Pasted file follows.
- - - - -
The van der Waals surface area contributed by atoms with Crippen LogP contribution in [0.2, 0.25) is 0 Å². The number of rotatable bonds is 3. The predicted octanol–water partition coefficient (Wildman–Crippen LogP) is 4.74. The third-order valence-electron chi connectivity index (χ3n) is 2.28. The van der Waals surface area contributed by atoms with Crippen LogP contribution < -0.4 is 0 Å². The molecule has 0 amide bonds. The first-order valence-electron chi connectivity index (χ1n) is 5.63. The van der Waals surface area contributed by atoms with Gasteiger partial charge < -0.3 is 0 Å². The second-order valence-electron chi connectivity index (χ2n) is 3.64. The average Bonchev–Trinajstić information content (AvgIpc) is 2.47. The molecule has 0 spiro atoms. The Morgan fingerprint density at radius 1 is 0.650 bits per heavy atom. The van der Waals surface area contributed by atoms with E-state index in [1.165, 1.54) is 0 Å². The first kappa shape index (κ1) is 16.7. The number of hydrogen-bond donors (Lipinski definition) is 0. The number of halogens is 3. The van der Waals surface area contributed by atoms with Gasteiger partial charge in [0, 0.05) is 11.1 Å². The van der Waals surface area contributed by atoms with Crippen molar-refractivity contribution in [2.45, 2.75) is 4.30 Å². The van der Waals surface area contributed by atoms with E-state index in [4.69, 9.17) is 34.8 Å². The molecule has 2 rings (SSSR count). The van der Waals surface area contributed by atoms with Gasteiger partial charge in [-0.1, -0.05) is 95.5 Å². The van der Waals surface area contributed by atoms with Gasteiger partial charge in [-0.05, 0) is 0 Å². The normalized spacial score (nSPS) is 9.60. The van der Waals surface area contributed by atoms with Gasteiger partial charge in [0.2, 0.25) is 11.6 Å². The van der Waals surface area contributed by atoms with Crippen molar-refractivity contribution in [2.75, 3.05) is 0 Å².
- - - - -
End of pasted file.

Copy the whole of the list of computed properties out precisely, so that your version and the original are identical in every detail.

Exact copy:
The van der Waals surface area contributed by atoms with Crippen LogP contribution in [0.2, 0.25) is 0 Å². The number of rotatable bonds is 3. The predicted octanol–water partition coefficient (Wildman–Crippen LogP) is 4.74. The third-order valence-electron chi connectivity index (χ3n) is 2.28. The van der Waals surface area contributed by atoms with Crippen LogP contribution < -0.4 is 0 Å². The molecule has 0 amide bonds. The first-order valence-electron chi connectivity index (χ1n) is 5.63. The van der Waals surface area contributed by atoms with Gasteiger partial charge < -0.3 is 0 Å². The second-order valence-electron chi connectivity index (χ2n) is 3.64. The average Bonchev–Trinajstić information content (AvgIpc) is 2.47. The molecule has 0 spiro atoms. The Morgan fingerprint density at radius 1 is 0.650 bits per heavy atom. The van der Waals surface area contributed by atoms with E-state index in [1.165, 1.54) is 0 Å². The first kappa shape index (κ1) is 16.7. The number of hydrogen-bond donors (Lipinski definition) is 0. The number of halogens is 3. The van der Waals surface area contributed by atoms with Gasteiger partial charge in [0, 0.05) is 11.1 Å². The van der Waals surface area contributed by atoms with Crippen molar-refractivity contribution in [2.45, 2.75) is 4.30 Å². The van der Waals surface area contributed by atoms with E-state index in [4.69, 9.17) is 34.8 Å². The molecule has 2 rings (SSSR count). The van der Waals surface area contributed by atoms with Gasteiger partial charge in [-0.1, -0.05) is 95.5 Å². The van der Waals surface area contributed by atoms with Gasteiger partial charge in [-0.05, 0) is 0 Å². The normalized spacial score (nSPS) is 9.60. The van der Waals surface area contributed by atoms with Gasteiger partial charge in [0.2, 0.25) is 11.6 Å². The van der Waals surface area contributed by atoms with Crippen molar-refractivity contribution in [2.75, 3.05) is 0 Å².